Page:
Elizabeth Sam, J. Courtney Sullivan, Moon Bay discussed on Marketplace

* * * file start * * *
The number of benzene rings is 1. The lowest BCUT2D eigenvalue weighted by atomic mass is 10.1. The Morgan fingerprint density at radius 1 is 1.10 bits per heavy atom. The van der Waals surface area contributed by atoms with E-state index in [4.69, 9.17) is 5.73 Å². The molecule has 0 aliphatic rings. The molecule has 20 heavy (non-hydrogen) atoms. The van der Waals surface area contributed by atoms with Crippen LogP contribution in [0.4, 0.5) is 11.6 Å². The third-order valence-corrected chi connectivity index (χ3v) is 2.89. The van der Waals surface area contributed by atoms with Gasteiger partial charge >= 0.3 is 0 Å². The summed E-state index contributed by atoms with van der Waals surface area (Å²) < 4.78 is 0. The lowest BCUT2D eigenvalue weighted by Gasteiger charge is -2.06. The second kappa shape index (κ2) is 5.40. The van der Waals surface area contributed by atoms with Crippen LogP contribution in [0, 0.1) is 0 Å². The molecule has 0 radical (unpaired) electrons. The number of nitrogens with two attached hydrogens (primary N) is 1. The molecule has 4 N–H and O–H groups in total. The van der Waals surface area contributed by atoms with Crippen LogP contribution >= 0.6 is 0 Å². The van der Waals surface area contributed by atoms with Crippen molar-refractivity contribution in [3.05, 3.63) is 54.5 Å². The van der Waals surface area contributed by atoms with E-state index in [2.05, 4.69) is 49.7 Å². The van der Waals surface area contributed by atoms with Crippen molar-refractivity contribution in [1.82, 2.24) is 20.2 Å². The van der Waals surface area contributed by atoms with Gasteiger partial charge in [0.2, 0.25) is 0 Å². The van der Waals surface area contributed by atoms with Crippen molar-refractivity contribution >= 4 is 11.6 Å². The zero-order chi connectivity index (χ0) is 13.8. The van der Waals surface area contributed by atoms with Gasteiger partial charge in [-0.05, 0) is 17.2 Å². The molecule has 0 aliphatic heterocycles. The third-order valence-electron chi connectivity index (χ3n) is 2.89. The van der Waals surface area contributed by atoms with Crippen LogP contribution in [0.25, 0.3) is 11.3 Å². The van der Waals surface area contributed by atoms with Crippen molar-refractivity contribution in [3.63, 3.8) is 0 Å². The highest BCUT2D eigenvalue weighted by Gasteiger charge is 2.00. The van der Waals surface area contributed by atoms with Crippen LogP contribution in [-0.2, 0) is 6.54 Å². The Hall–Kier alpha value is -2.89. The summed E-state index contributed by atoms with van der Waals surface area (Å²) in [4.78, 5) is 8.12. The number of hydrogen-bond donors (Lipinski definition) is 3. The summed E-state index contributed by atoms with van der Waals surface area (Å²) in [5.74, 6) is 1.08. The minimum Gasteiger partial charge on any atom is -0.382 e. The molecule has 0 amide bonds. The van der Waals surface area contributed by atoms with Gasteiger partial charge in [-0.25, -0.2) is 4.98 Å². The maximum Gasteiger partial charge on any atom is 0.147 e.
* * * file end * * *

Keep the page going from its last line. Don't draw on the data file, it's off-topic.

I'm Jen White, the new host of one A right now We've got a lot to talk about. Let's write our next chapter together. I hope you'll join me and my great guests next time on one a One a coming up tonight at nine o'clock. Right now. In the half Moon Bay. It's 64 degrees 73 Valeo and in Napa, the current temperature is 84 degrees. This is all things considered from NPR news. I'm Elsa Chang and I'm married Louise Kelly. It is one of the most intimate and complicated relationships around and for many women, and yes, it is mostly women. It's an all important one. I'm talking about the relationship between a mother And her child's caregiver, and that is the relationship at the heart of author J. Courtney Sullivan's new novel, Friends and Strangers. Jaye. Courtney Sullivan joins us now welcome Thank you so much for having me Why this particular relationship at the heart of your story? Well, I as a young woman as a teenager, I was a baby sitter and my senior year of college in particular, I took care of a little baby whose family had just moved to western Massachusetts from New York City and her mother and I grew very closed. But as tends to happen with those relationships, we did fall out of touch and 10 years later, I was back at Smith to give a reading from one of my books and I came out to the street and I was standing at the crosswalk. The car pulled up and behind the wheel of the car was this woman Who I had been set for, and I was waving frantically like, hi, It's me, and she had no idea who I wass. Ah, I went back to New York that night was telling a friend the story who is also a novelist, and she said, Oh, that should be your next book. But I wasn't really sure what I say. And it wasn't until several years later, when I was pregnant with my first child that I started thinking I might want Teo write it because suddenly I had been kind of both women, the mother and the baby sitter. Right. Well, that's so interesting because I thought you were going to tell me how much you identified with one of the central characters in this book with Elizabeth, who is the older one. Who's the mom and the writer. On. She's just moved from Brooklyn. And I will note that you are a mom and a writer and you live in Brooklyn, and I thought that was going to be where you where you identified with it, And that's interesting. You're telling me that the initial kind of noodling on this in your head was going on based on your experience. As the younger woman is the baby sitter in this relationship in your book, It's It's a young woman named Sam, who's a student at the local college and you identify with both of them. It sounds like in very different ways. I absolutely dio. You know, In some ways, I think when you have a friendship between women of different ages, there's a sense of wanting to help the younger woman. Avoid the mistakes you've made. But they're not those kind of mistakes. They're the ones you have to make on your own to really figure out. What is coming, all right, so themes. They're a friendship of motherhood. I want to shift you to another one that struck me throughout the book, which is the theme of Priviledge Elizabeth comes from money on and it blinds her makes her insensitive in some ways to Sam. And what Sam needs also makes her blind tio her in laws and the financial troubles they face. But why was that something you wanted to explore? Well from the very beginning of thinking about this book. I knew that class would play a big role in the story. And, you know, in many ways, this is a book about the gig economy, the shrinking safety net sort of weight of student loan debt and other forms of economic hardship on young people, and certainly also the notion that privilege takes many forms. So Elizabeth is someone who comes from a lot of money. She has not accepted her family money and therefore feels that she's sort of really above it and views herself actually, as cells made, even though she really isn't But even Sam, you know, sort of wrestles with the fact that Although she is saddled with a lot of student loan that and a lot of other things, her education is a form of privilege. Her citizenship is a form of privilege, so I think both of them really kind of wrestle with that. It really resonates this theme in this moment when so many of us are examining the blind spots that are privilege might create whether it's class, whether it's race, and that is an uncomfortable thing to do. I wonder. Was it uncomfortable too, right? I don't know that it was uncomfortable because it is so much a part of our culture right now. So you know, I feel like I couldn't have written anything else in this particular moment. Really, You know, there's a real push back in the book from Elizabeth's father in law, George that This country has been emphasizing now for so long, the individual and if you've lost your business, as George has in the book, you must have done something wrong where, Actually it's the systems of power and wealth that are very much stacked against the average person. I think we're seeing that come to bear when this pandemic occurs, and for people who have A great job and a salary and a health insurance. They may be. They still have that even though they're working from their kitchen table, But there are millions of people who just lost their jobs in a blink. I mean, one thing I love that you play with so is that it's not just Elizabeth Sam..

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